There are a variety of different elections citizens can vote in from Presidential, Congressional, U.S. House of Representatives, U.S. Senate, and State and local elections. Browse the resources below to learn more about how these elections work and how to get involved.
Photograph: Anne Martin and three unidentified women in an automobile campaigning for the U.S. Senate from UNLV Special Collections and Archives
Here are some dates to look out for this election season in Nevada.
You can also register and vote on Election Day in Nevada!
Don't live in Nevada? Check out Vote.Org!
Vote.Org Absentee Ballot Request - This site will allow you to request an absentee ballot!
Vote.Org Voting Registration Deadlines - This site will allow you to check out the voting deadlines in your state!
RockTheVote.Org - Never miss an election by signing up for reminders from RockTheVote!
Below is more information on when you are able to vote for the various members of the U.S. government
Knowing who is elected into your local and state governments as well as your congressmen is also very important. Researching Nevada representatives is an easy way to be a more informed and engaged Nevadan. Check out these resources below to learn more about who represents you!
There are three types of voting periods: open, closed, and semi-closed. Below you can learn a bit more about each one!
Open Primaries - Open primaries mean that anyone who is registered to vote can cast their vote for any political candidate regardless of the platform the candidate is running on. For example, someone who is registered as a Republican is able to vote for a candidate that is running on a Democrat platform.
Closed Primaries - Closed primaries mean that that you can only vote for political candidates that are running on the platform of the party that you are registered with. For example, if you are a registered Republican, you will only be able to vote for the Republican candidate.
Semi-closed Primaries - Semi-closed primaries are a combination of the other two primaries. In a semi-closed primary, voters who are registered as Republicans or Democrats have to vote for candidates who are running on the platform of the party they are registered with as they would during a closed primary, but if you are registered as an unaffiliated or nonpartisan voter or an independent voter, you can vote for either party.
USA.Gov - Unlike federal elections, state and local elections can take place in any year and may be held at various times throughout the year. The page from USA.Gov has great information to learn more about congressional, state, and local elections for where you live!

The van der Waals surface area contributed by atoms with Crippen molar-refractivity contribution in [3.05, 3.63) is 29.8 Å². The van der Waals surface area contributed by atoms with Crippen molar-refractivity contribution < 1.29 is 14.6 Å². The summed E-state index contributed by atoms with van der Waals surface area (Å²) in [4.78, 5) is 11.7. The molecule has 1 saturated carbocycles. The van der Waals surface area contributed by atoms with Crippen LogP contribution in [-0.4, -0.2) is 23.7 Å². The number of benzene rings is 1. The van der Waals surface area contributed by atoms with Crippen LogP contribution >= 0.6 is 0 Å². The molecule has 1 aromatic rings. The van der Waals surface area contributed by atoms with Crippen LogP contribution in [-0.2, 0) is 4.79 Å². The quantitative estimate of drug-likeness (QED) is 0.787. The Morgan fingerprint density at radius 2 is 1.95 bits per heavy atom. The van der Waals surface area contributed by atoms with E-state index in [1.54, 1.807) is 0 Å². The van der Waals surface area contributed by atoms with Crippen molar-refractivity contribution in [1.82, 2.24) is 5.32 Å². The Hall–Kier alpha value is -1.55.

NCSL.Org - There are many different types of state and local elections; a city may elect its mayor, there might be races for judges or local officials, or there might be statewide elections for governor or state legislature. Check out this page from the National Conference of State Legislature to learn more!
Clark County Elections Department - This is a great place to learn more about local Clark County elections, visit the Clark County Election Department.
Historical Election Results and Related Data - Contains historical election results and related data including official election results, early voter turnout summaries, and ballot questions.
U.S. Vote Foundation Election Dates and Deadlines - To find out when the next elections are in Nevada, check out this page from U.S. Vote Foundation.
Congressional Elections- Congressional elections occur every two years and allow voters to choose one-third of senators and every member of the House of Representatives. Congressional elections use the popular vote to determine who has won.
U.S. House of Representatives- Members of the U.S. House of Representatives serve terms of two years. All 435 members get elected in every midterm and election year. The number of representatives each state gets is based on population. Each representative serves a specific congressional district.
U.S. Senate- Senators serve six-year terms. One-third of senators get elected during each midterm and each presidential election year. There are 100 U.S. senators, two from each state.
Election Key Terms - This resource is a page from Khan Academy that will help you to learn more about Congressional elections and brush up on the associated vocabulary!
Presidential elections happen every four years and determines who will be President and Vice President. Elections are held every four years on the first Tuesday after the first Monday in November.
What is the Electoral College? - While citizens cast a vote for who they want for President, it is the Electoral College who decides who will be President. Visit this page to learn more about how the Electoral College works or watch the video below.
A majority of 270 electoral votes are needed to elect the President. Click on the map below to be taken to an interactive version that will allow you to create your own Electoral College votes forecast. The website 270towin.com also has interactive maps for Senate, House, Governor, and state elections and to take a quiz testing your electoral college knowledge.